If You’re Courageous Enough to try a Password Manager that is still in Beta
On Wednesday, 1Password released an early access version of 1Password 8 for iOS, which features a new backend and a redesigned interface for iPhone and iPad users. The updated version of the program has been accessible in early access mode for Mac since August and was released for Windows in November, according to 1Password.
When I first opened the beta version of 1Password 7, the change was instantly apparent to me as a long-time user of the program. Almost every icon has been altered to be a little more fun and colorful, and the UI now feels more modern, as far as I can tell.
1Password 7 opens to a favorites screen with a few passwords that had been used recently. There wasn’t much you could do to personalize the screen aside from marking or unmarking logins as favorites. This was always a little annoying for me because I rarely used the screen and would instead go straight to searching.
In comparison, 1Password 8 offers a home panel that allows you to access your vaults, categories, and lists of recently created or modified passwords. You can also customize it to match your password organization and access needs. You can move categories, favorites, and tags to the top if you use them frequently. You can conceal everything except “All Items” if you drop everything into one folder.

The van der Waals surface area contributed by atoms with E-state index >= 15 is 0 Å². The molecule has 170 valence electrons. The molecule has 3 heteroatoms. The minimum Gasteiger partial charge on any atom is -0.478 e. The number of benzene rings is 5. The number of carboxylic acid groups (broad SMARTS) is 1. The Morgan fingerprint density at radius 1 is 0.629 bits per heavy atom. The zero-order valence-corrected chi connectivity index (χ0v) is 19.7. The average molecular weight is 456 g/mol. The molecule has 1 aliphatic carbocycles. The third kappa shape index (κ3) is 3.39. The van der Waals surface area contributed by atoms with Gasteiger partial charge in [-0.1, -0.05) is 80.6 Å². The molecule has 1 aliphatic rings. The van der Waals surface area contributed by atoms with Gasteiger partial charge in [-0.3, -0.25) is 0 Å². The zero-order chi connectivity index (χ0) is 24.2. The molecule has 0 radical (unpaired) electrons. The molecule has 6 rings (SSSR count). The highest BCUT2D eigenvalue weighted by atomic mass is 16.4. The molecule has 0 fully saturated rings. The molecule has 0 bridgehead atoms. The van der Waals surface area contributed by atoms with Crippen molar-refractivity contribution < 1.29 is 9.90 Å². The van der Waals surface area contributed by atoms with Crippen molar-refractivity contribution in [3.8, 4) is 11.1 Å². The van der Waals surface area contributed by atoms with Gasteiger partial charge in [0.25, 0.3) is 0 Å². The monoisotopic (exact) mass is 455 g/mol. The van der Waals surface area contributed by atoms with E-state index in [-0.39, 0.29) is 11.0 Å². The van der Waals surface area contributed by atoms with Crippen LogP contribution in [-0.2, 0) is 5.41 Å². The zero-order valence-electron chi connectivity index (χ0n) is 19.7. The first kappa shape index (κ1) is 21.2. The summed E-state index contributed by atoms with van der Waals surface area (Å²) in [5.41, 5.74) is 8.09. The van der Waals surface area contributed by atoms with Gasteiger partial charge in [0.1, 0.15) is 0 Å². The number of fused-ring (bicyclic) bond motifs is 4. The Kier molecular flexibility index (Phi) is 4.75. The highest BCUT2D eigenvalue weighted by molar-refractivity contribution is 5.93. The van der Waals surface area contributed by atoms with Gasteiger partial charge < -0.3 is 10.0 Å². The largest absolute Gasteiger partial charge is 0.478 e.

The old (well, current) version of the app would notify you if one of your passwords had been hacked and if the login you were viewing had a reused password, but there was no one area where you could adjust your overall security. The new iOS app adapts the Watchtower part from the desktop version for mobile, as well as providing an overall security score.
After the firm stated that its Mac app’s user interface would be driven by Electron (the web browser technology driving apps like Slack, Evernote, and Discord) rather than native code like SwiftUI or AppKit, there was some backlash.
Some users were concerned that the move might make the password manager more resource-intensive to use or make it feel less like a genuine Mac application. Whatever your feelings are on the change, it won’t affect this iOS app, which uses SwiftUI for the interface and Rust for the core, according to 1Password.
Of course, there are a variety of other reasons why you might not want to utilize an early access password manager. While it’s worked well for me thus far, there are bound to be a few errors that testers may find.
It’s generally best to wait until an official release if your phone’s password manager is extremely vital to your business and/or life, especially as this update is a substantial shift from the prior version. If you’re willing to risk more flakiness and want to try out the new look right away, you can sign up for the TestFlight using the link in 1Password’s blog post.